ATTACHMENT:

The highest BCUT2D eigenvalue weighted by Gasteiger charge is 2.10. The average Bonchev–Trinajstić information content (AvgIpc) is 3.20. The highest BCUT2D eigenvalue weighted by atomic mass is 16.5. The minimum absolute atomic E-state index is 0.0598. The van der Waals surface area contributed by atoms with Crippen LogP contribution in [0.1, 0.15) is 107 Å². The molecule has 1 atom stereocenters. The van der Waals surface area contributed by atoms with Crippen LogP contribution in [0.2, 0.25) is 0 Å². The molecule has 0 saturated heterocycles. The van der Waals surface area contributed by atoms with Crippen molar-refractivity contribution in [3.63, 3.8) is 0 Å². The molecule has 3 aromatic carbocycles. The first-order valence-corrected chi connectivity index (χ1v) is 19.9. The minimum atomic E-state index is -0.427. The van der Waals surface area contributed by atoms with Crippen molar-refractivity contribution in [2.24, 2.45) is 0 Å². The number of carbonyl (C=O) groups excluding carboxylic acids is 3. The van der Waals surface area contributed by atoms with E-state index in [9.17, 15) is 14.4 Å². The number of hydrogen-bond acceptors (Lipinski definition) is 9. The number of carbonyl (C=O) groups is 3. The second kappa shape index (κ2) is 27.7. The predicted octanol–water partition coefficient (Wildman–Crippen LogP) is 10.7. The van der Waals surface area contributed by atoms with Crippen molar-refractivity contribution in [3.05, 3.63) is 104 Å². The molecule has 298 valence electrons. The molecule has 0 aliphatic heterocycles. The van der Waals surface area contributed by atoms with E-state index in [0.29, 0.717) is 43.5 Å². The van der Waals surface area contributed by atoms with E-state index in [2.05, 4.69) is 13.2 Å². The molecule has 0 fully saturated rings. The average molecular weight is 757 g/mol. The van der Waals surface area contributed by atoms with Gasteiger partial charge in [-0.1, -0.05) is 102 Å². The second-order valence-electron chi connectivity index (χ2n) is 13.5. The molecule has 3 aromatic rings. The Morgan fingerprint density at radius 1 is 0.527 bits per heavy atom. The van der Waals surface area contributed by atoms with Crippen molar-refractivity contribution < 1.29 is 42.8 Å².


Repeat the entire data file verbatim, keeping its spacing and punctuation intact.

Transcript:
The highest BCUT2D eigenvalue weighted by Gasteiger charge is 2.10. The average Bonchev–Trinajstić information content (AvgIpc) is 3.20. The highest BCUT2D eigenvalue weighted by atomic mass is 16.5. The minimum absolute atomic E-state index is 0.0598. The van der Waals surface area contributed by atoms with Crippen LogP contribution in [0.1, 0.15) is 107 Å². The molecule has 1 atom stereocenters. The van der Waals surface area contributed by atoms with Crippen LogP contribution in [0.2, 0.25) is 0 Å². The molecule has 0 saturated heterocycles. The van der Waals surface area contributed by atoms with Crippen molar-refractivity contribution in [3.63, 3.8) is 0 Å². The molecule has 3 aromatic carbocycles. The first-order valence-corrected chi connectivity index (χ1v) is 19.9. The minimum atomic E-state index is -0.427. The van der Waals surface area contributed by atoms with Crippen molar-refractivity contribution in [2.24, 2.45) is 0 Å². The number of carbonyl (C=O) groups excluding carboxylic acids is 3. The van der Waals surface area contributed by atoms with E-state index in [9.17, 15) is 14.4 Å². The number of hydrogen-bond acceptors (Lipinski definition) is 9. The number of carbonyl (C=O) groups is 3. The second kappa shape index (κ2) is 27.7. The predicted octanol–water partition coefficient (Wildman–Crippen LogP) is 10.7. The van der Waals surface area contributed by atoms with Crippen molar-refractivity contribution in [3.05, 3.63) is 104 Å². The molecule has 298 valence electrons. The molecule has 0 aliphatic heterocycles. The van der Waals surface area contributed by atoms with E-state index in [0.29, 0.717) is 43.5 Å². The van der Waals surface area contributed by atoms with E-state index in [2.05, 4.69) is 13.2 Å². The molecule has 0 fully saturated rings. The average molecular weight is 757 g/mol. The van der Waals surface area contributed by atoms with Gasteiger partial charge in [-0.1, -0.05) is 102 Å². The second-order valence-electron chi connectivity index (χ2n) is 13.5. The molecule has 3 aromatic rings. The Morgan fingerprint density at radius 1 is 0.527 bits per heavy atom. The van der Waals surface area contributed by atoms with Crippen molar-refractivity contribution < 1.29 is 42.8 Å².